Farewell Foodmaster

On December 8, 2012, in Latest News, by The Somerville Times

On The Silly Side by Jimmy Del Ponte

(The opinions and views expressed in the commentaries of The Somerville News belong solely to the authors of those commentaries and do not reflect the views or opinions of The Somerville News, its staff or publishers.)

Twinkies and Foodmaster, taken from us in the same month? I remember seeing the tall and very well dressed John De Jesus in the Ball Square (Johnnie’s) Foodmaster back in the 60’s. Popping in and out of the Clarendon Hill store (also known as the Alewife store) was easy for me when I needed a few groceries.

A lot of my friends worked there, some for many years. I drove by last night and in a word, it was sad. I remember when they recently put up those new shiny red letters. It seems like it wasn’t that long ago. And now, it’s gone.

I spared myself the emotional jab of seeing the store half empty and in various stages of closing. It was hard enough seeing the people holding the signs on the street announcing the closing. I’ll remember it the way it was the many times I shopped there. Not only was the store very convenient for neighborhood residents to get to, it was a social event when you were in there. You always bumped into someone you knew. I could never just buzz in and out without a quick “Hello, what’s happening?” Us seasoned Villens know that you can’t go anywhere in the ‘Ville without seeing some familiar faces.  As I’ve said many times before, that’s one reason you can’t flip the bird at anyone or pull a nutty in traffic anymore (plus the fact that it’s just wrong). The longer you remain in Somerville, the more people get to know who you are. And it’s a shame that all those people lost their jobs. That is a very devastating thing, especially if they were there for years as many were.

Shopping at the Clarendon Hill Foodmaster was like old home day. We got to know the cashiers, the deli people, and especially the friendly managers. So it becomes more than just going out of our way to find a new place to pick up that hunk of meat, gallon of milk, lottery ticket, or loaf of bread. Foodmaster was part of who we are.

I’ve heard rumors of who will occupy the space. Stop ‘N Shop as well and Market Basket and Star/Shaws have been mentioned. I personally would like to see Market Basket go in. They have better prices, period.  Trader Joe’s seems to be an unpopular choice according to some of my Somerville friends.

Here is a story that shows the heart of the beloved neighborhood market from a friend. “When we were young we weren’t doing that well after my parents’ divorce and my Mom worked two jobs, so shopping was a task. She would go to the original Johnnie’s Foodmaster in Somerville and ask to borrow a shopping cart, rather than just take one, and they would let her. After a few times the owner, Johnnie De Jesus Sr. had a shopping cart full of staples waiting for her and gave her the groceries and the cart. Her own private carriage! That is true. She would ask, ‘Can I borrow a carriage, and then return it right away to the courtesy booth?’ And I think that they liked that. We wound up doing a lot better, but Johnnies really helped us back then.”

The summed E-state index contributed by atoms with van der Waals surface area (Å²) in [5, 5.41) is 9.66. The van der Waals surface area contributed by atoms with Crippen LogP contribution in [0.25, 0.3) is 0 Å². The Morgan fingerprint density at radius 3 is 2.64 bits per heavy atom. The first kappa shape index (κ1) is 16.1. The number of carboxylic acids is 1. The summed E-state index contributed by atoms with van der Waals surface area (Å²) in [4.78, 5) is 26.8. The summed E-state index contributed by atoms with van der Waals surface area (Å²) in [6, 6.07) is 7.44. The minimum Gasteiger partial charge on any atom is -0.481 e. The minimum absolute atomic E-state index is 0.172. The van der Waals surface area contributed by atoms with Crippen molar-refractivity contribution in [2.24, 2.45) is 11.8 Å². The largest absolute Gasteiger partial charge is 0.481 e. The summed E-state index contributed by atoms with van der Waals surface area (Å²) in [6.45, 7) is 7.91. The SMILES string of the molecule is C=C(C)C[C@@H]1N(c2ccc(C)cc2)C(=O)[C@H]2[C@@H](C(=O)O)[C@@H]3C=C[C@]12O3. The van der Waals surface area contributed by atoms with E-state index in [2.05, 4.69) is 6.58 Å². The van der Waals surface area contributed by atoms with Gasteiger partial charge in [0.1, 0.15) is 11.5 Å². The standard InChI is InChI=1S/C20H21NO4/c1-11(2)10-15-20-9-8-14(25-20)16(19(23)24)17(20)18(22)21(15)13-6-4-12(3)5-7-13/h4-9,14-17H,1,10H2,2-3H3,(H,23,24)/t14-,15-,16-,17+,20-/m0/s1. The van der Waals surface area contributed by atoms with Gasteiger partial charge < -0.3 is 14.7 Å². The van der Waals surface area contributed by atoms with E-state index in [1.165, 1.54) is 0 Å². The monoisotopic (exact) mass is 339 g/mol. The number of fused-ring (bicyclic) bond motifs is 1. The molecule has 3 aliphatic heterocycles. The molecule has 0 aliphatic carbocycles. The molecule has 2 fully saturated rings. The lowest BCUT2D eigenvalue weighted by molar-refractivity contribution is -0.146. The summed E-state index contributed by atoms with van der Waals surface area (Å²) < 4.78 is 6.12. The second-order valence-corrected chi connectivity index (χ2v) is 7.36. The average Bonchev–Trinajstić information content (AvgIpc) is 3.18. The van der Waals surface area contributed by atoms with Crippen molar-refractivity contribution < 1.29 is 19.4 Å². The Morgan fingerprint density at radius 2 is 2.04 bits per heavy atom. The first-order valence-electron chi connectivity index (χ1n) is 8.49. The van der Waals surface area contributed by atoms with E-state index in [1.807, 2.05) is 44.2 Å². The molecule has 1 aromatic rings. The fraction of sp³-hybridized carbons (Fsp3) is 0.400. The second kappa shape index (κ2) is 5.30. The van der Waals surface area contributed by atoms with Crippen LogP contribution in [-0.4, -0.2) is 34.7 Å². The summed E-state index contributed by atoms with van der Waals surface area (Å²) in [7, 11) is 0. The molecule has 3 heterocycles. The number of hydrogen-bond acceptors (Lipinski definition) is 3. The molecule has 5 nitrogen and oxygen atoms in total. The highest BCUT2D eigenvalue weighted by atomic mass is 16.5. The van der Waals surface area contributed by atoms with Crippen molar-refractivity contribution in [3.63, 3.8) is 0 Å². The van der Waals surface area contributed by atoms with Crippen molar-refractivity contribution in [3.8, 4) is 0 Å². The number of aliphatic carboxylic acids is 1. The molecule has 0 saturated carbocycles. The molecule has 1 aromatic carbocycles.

There are so many personal stories regarding Johnnies on Clarendon Hill. One of my best friends used to deliver groceries. Another pal worked in the deli and was also a “bagger” at the Ball Square store. So many of my friends chimed in saying that they worked at Johnnies while in high school starting at $1.60 an hour. Two of my best friends who have been married for years met at the Clarendon Hill store. Were you one of the kids who used to slide on those rollers that were part of the outdoor delivery system? You got a number that corresponded with the cart that rolled your order out to be loaded into your car. Now you remember, right? A bagger was still available to help bring your food out to your car right up until the end.

Although I was never in there, I am told that the Beacon St. Foodmaster was just as popular as the Alewife store. My friend shares this sentiment: “My father played his numbers every day at Johnnie’s for decades and when they announced that they were closing the store, my dad was beside himself.”

For Somerville residents that are very set in their ways, closing stores like Foodmaster is a culture shock. I’ve found that we true Villens do not accept change well. We like our schedules and we like getting into a routine and sticking to it. By the way, I never referred to the store as Foodmaster. It was always “Johnnie’s” to me, and no matter what they put in that sad vacant building, I will always remember that it was where “Johnnie’s” used to be.  Johnnie’s Foodmaster will always be a huge part of Somerville history. Thank you and good luck to the De Jesus family and all the employees for many years of service and memories.


16 Responses to “Farewell Foodmaster”

  1. j. connelly says:

    As always another great story Jimmy! (Some day that book will be done).
    You are correct. The memories…The Big Blue (UPS size) Delivery van from the Ball Square store. Talking to Johnny, his father & Leo. Dick who later went to work on Somerville’s DPW, I saw him in the hospital last year.